The Roadhouse model ($3,799) remains for 2017 and gets an even higher end spec: Shimano Ultegra 11-speed with hydraulic brakes, Mavic wheels and a very cool frame that has been welded AND brazed, then clear coated.
Halfway through our ride we stopped at Fergie’s, a Squamish institution if there ever was one. It’s an indoor and outdoor cafe open for breakfast and lunch. The property also boasts 12 riverside cabins and a whitewater guiding service, so you’ll have plenty to do before and after you fuel up with some amazing Eggs Benny.
After lunch my friend and I traded bikes and I hopped aboard the new Sutra LTD ($2,000). Introduced last year, it gets an update for 2017 in the form of even more tire clearance. Officially it will fit a 29×2.1 tire, but you might even fit a little more.
It ships with the new 45 mm WTB Riddler gravel/adventure tires that can be painlessly converted to tubeless with the WTB Frequency Team i23 rims. Despite the quick release axles at both ends, these are straight-up mountain bike wheels and can handle whatever punishment you want to throw at them.
Compared to the Wheelhouse, the Sutra LTD feels like a much bigger bike. It has a less aggressive position and the flared handlebars are nice and wide. It’s not too burly for road use though, as the tires don’t have that annoying vibration that many treaded tires have on pavement. While we only got to explore some gravel alleys, Kona approves of, no actually encourages, you getting it dirty on some singletrack.
The steel frame has mounts for up to five bottle cages so stay thirsty, my friends. It’s built with a SRAM Rival 1×11 drivetrain and hydraulic disc brakes. It’s also available as a frame and fork for $550.
While the Sutra LTD takes care of the bikepacking and gravel market its sibling, the Sutra model ($1,400), gets the more traditional road touring treatment with a 3×9 drivetrain, bar end shifters, rear rack, fenders, Brooks saddle and some beautiful, sparkly root beer paint.
We didn’t get to sample any of these new bikes, but there’s a lot to like about the 2017 lineup. You can also read my ride impressions of the Big Honzo DL in our sister magazine, Dirt Rag.
Jake the Snake: The Jake line of cyclocross bikes gets a few tweaks, and the cantilever brakes are gone for good. The cyclocross/gravel crossover Private Jake model would be my choice.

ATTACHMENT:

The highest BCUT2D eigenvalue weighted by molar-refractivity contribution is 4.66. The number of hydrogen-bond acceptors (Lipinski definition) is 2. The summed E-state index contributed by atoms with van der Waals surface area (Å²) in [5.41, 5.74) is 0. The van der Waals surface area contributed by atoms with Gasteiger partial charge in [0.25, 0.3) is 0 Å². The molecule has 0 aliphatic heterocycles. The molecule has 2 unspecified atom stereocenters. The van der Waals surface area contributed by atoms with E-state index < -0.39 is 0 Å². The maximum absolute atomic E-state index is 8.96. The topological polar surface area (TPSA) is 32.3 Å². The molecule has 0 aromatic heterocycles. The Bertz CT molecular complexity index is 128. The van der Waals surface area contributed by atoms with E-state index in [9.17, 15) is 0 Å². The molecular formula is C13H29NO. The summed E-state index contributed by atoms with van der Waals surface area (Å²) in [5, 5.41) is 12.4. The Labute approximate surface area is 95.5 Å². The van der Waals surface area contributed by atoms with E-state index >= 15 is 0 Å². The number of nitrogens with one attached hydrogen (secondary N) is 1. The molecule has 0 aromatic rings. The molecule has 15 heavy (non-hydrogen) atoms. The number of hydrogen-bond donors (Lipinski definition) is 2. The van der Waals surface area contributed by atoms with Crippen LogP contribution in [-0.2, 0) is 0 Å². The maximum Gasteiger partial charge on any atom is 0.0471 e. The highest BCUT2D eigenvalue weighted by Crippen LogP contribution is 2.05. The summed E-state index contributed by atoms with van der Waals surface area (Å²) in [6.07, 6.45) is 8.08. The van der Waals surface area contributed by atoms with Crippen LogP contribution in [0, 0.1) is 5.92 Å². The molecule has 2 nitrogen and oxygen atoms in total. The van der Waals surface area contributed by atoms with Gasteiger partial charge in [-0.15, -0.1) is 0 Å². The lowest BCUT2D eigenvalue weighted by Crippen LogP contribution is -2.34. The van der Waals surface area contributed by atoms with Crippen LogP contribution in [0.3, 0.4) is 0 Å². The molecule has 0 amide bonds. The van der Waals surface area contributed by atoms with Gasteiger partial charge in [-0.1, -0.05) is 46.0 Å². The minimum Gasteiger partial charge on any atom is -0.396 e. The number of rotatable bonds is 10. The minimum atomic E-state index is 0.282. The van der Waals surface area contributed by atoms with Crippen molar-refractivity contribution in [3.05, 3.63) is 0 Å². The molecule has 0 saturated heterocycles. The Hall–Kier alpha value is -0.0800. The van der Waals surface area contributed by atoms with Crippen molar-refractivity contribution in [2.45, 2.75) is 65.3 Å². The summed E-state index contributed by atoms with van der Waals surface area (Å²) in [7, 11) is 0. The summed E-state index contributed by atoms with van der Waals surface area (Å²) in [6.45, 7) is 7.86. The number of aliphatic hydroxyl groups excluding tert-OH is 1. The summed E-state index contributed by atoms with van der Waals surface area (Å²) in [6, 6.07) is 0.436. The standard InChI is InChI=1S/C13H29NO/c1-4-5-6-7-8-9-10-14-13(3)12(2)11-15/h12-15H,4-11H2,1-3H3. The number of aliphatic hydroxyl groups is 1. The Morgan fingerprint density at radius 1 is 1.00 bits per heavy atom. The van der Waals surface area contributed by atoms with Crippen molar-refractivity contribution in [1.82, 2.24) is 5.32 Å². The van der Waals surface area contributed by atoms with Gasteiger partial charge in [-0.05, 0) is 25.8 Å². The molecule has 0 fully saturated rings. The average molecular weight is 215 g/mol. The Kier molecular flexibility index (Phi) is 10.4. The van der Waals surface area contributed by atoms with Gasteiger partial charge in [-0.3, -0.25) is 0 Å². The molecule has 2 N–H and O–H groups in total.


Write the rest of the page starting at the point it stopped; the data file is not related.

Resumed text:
Esatto: A disc brake road bike for adventure seekers, not skinny pants racers. It’s available in aluminum, carbon and Ti.
Rove: Perfect for commuting, light touring or all around adventures that don’t require tires as big as the Sutra LTD. The Rove is available in aluminum, steel and Ti versions. Read my review of the Rove here.
Unit: Historically a steel, singlespeed 29er, the Unit goes 27plus for 2017, though it keeps the traditional 100/135 mm quick release sliding dropouts. It also gets a whole host of braze-ons so you can build it up for any kind of adventure. It’s also available as a frameset for $525.
Ute: Kona still makes the Ute.
I was stopped on the side of the bike path, topping off a slightly underinflated tire.
“Hey nice bike. What’s that extra tube for? Must be heavy duty or somethin’. Is it for extra weight?”
The tube in question is the twin top tube on this here Kona Humuhumu. A retro/cruiser/mountainous/classic/singlespeed/bar-hopping/klunkish/commuter. Why is the extra tube there? Because it can. Why does this bike exist? Because fun. #becausebikes
Note: Leopard print saddlebag and pink Klean Kanteen not included.
The Humu has been in Kona’s line since 1992 and was loosely inspired by the legendary Lawwill Pro Cruiser and Koski Trailmaster. More of a giant BMX bike than an upgraded klunker, the original Humu wasn’t meant to be a hard-edged trail tamer, but rather a less expensive way for fans to fly the Kona flag while getting to class, cruising the neighborhood or generally causing a ruckus wherever they went.
The current iteration was inspired by a custom build and sports the same classic layout, 4130 steel tubing, moto-style handlebars and let’s-go attitude of the original, but updates it with disc brakes, 29-inch wheels and sliding dropouts.
Unlike a lot of cruisers, the Humu is available in three sizes so everyone can join in the fun. The Schwalbe Big Apple tires measure a massive 2 inches wide so the ride is magic carpet smooth. The rear hub is nearly silent too, letting you roll in stealthy silence. It’s available in orange or lime for $899.